Here’s one… different fashion blog trend: turns out a lot of fashion blogger favorites aren’t that into most fashion blogs.
“Blogs are ridiculous; they’re just mood boards – unless you are Tavi [Gevinson, of Style Rookie]”
A point of view that it seems the New York Times‘ Cathy Horyn shares.
“It’s a lack of original content. Sooner or later, it’s like anything, people change, people look at that and say ‘This is boring.’ And some young journalist will come along and distinguish themselves with original reporting. And they will hopefully be fluent in French and very good at reporting what’s going on at the luxury goods companies and the big brands in Europe, because there’s a complete need for that kind of reporting. You can be tough and feisty and a little bit of a guerrilla reporter, for want of a better word, and I think there’s a need for that. I don’t think a lot of the blogs are distinguishing themselves by linking and just being snarky or being opinionated. Do some reporting.”
And even the most influential fashion blogger of them all.
“I’m not really a fan of personal style blogs—you know, the ones [on which] these girls just shoot their outfits and all this stuff. I haven’t seen one that I really like or that draws my attention every day. The good and bad of that is that most these girls only have a limited wardrobe; they don’t have many clothes to shoot and I don’t think most of them have come up with looks that are that interesting, that draw me.”
– Scott Schuman, aka the Sartorialist in an interview with (Style.com fashion blog) StyleFile
Schuman does give some credit to the time capsule that all of the personal style blogs will become in decades to come, but in general let’s remember that “fashion blog” covers a lot of territory these days. As evidenced by the fact that 2 out of 3 of these quotes came from…wait for it… fashion blogs.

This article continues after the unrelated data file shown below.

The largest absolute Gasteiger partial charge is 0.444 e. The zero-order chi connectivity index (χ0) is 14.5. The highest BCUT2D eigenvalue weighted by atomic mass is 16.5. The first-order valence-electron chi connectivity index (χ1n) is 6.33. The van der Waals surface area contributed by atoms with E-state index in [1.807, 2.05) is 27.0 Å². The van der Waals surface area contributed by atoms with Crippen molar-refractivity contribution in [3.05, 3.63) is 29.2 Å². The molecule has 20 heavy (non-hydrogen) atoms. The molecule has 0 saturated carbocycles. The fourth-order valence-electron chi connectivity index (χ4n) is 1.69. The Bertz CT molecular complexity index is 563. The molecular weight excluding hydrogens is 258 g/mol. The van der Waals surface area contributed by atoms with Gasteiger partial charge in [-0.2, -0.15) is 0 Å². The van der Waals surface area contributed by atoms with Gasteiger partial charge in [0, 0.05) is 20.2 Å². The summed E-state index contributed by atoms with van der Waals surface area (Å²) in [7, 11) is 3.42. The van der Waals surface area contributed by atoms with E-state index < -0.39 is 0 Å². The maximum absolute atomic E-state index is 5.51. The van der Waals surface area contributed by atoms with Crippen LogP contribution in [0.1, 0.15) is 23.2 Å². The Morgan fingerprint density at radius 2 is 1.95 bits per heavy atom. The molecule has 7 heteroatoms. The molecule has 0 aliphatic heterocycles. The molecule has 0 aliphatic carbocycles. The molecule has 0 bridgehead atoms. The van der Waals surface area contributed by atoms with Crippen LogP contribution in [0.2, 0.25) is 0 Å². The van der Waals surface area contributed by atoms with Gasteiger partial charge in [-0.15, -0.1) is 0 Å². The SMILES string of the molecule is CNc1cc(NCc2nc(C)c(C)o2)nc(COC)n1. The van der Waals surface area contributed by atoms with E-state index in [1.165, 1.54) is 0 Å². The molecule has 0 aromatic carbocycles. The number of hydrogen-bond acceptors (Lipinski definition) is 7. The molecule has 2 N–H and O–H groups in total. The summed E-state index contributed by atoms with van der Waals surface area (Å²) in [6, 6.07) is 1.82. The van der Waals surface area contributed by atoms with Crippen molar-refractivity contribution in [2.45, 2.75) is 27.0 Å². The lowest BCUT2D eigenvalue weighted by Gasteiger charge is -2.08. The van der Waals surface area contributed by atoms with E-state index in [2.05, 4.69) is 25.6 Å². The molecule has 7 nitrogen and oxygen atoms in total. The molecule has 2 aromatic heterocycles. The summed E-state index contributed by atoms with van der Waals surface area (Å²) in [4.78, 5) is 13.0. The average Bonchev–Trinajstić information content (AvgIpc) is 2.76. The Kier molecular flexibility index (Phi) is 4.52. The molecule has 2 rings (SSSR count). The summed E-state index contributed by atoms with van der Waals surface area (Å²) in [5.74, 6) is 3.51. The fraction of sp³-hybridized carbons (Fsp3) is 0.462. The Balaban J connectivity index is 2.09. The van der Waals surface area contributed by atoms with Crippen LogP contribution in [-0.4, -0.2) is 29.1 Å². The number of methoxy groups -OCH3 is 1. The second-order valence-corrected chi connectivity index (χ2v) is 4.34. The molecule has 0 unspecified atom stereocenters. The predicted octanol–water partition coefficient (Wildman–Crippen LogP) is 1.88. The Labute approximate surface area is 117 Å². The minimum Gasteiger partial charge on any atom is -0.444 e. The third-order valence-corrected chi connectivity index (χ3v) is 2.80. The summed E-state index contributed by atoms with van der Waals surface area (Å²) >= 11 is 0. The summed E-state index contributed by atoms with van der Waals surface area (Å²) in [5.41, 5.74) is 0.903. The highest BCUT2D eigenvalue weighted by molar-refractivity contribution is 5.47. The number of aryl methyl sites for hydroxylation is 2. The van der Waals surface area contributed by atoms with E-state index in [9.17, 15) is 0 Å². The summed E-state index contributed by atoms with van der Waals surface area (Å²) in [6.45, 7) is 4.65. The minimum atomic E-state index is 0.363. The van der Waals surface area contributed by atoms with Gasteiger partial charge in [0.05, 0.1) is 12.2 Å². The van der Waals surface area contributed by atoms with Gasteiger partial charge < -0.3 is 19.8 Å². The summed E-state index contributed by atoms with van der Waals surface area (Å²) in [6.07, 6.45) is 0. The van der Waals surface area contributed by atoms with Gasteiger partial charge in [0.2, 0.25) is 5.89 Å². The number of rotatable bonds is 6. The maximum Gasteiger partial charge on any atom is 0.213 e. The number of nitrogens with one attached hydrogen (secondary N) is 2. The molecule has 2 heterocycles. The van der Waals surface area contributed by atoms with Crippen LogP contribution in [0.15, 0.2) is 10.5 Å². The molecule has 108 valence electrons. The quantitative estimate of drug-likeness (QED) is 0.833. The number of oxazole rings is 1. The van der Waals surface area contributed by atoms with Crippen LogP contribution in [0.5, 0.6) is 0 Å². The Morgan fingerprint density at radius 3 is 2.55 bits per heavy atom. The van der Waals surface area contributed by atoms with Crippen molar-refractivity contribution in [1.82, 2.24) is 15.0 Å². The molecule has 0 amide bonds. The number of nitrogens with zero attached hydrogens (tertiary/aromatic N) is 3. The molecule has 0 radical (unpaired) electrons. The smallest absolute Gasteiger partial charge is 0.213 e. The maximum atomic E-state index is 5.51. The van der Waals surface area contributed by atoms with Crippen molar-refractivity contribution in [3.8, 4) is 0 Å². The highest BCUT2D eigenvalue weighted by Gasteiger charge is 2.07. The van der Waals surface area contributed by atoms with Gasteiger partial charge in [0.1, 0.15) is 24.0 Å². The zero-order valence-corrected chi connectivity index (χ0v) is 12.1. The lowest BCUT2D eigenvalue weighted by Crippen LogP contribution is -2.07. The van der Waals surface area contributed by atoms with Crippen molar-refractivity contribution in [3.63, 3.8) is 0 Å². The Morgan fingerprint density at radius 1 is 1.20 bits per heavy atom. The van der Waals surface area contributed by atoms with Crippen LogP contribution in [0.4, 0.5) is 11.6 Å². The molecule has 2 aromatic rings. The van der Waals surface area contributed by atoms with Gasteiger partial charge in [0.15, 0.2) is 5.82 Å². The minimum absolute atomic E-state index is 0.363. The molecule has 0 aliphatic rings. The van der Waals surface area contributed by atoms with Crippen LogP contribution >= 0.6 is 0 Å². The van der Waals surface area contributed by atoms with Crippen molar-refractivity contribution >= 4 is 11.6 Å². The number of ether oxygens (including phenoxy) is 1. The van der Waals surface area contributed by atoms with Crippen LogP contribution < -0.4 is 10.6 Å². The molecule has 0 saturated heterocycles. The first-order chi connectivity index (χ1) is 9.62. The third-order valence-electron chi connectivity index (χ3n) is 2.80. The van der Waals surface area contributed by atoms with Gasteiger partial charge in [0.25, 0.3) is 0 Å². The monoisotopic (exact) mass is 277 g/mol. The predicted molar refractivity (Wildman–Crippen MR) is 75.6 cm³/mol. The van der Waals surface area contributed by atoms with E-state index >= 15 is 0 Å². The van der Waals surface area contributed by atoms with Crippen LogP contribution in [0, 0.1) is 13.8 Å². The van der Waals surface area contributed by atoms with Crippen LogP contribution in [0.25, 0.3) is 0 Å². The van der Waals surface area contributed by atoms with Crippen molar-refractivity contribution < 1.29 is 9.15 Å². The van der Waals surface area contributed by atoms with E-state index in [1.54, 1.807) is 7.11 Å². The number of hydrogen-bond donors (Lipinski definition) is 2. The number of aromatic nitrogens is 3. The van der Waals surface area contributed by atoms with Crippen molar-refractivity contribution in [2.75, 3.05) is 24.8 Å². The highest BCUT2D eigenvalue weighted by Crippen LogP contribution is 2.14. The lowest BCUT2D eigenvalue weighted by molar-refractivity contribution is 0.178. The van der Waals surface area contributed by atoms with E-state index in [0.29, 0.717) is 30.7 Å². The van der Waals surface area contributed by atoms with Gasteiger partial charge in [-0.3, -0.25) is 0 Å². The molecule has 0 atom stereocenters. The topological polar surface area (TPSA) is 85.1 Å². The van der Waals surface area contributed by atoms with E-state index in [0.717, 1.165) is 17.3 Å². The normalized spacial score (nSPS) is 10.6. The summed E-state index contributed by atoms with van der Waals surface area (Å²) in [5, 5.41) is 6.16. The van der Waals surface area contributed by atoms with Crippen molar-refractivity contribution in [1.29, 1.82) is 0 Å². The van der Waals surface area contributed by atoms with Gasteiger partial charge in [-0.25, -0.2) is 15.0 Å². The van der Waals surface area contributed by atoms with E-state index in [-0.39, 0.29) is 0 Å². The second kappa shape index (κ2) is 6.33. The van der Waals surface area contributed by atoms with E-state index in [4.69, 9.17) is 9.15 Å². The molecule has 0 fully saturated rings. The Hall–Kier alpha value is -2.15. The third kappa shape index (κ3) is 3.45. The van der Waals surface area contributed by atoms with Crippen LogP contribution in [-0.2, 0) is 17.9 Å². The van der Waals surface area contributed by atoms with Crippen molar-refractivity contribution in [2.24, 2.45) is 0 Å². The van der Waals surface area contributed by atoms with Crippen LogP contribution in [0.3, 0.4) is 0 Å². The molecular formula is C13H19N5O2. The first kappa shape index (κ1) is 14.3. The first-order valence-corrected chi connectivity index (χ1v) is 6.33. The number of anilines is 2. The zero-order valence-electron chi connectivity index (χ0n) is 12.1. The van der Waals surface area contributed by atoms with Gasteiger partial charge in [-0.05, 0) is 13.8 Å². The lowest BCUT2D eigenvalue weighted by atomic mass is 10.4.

To Ms. Horyn’s point, speaking purely from personal experience there are plenty of fashion stories we try to report on, but big brand representatives tend to not reply – not even to give a “no comment” – to people who try to do reporting when they don’t have a major news organization behind them. An example? Sure. For weeks, we reached out to retailers who’d participated in Fashion’s Night Out to try to paint of picture of the real financial impact of Fashion’s Night Out. We love the excitement it generates, but we’re not convinced it’s actually a sales boon for participating retailers. Unfortunately, since no one would comment, we can’t be sure. Another example? You’ve got it. There was an interesting piece in the New York Times (you probably saw it) on the expense that went into producing Marc Jacobs’ most recent show. You know what we were really interested in? What happened to those 1100 yards of vinyl that were brought in for the even after the show. After all, if a company spends that much on props for a show, you’d hope they would find an interesting way to reuse them. Unfortunately, none of our emails or phone calls requesting comment or more information were returned. US or Paris. Not that we’re complaining: there are a lot of emerging fashion companies doing some really interesting things who are happy to reply to us, and more often than not, we learn about them via blogs like the Business of Fashion or FashionablyMarketing.me or by actually getting out to events and doing some reporting.
A new fashion blog comes along every day, so inevitably at some point it becomes difficult to separate the signal from the noise, but let’s not write off an entire category because you tune out for a bit.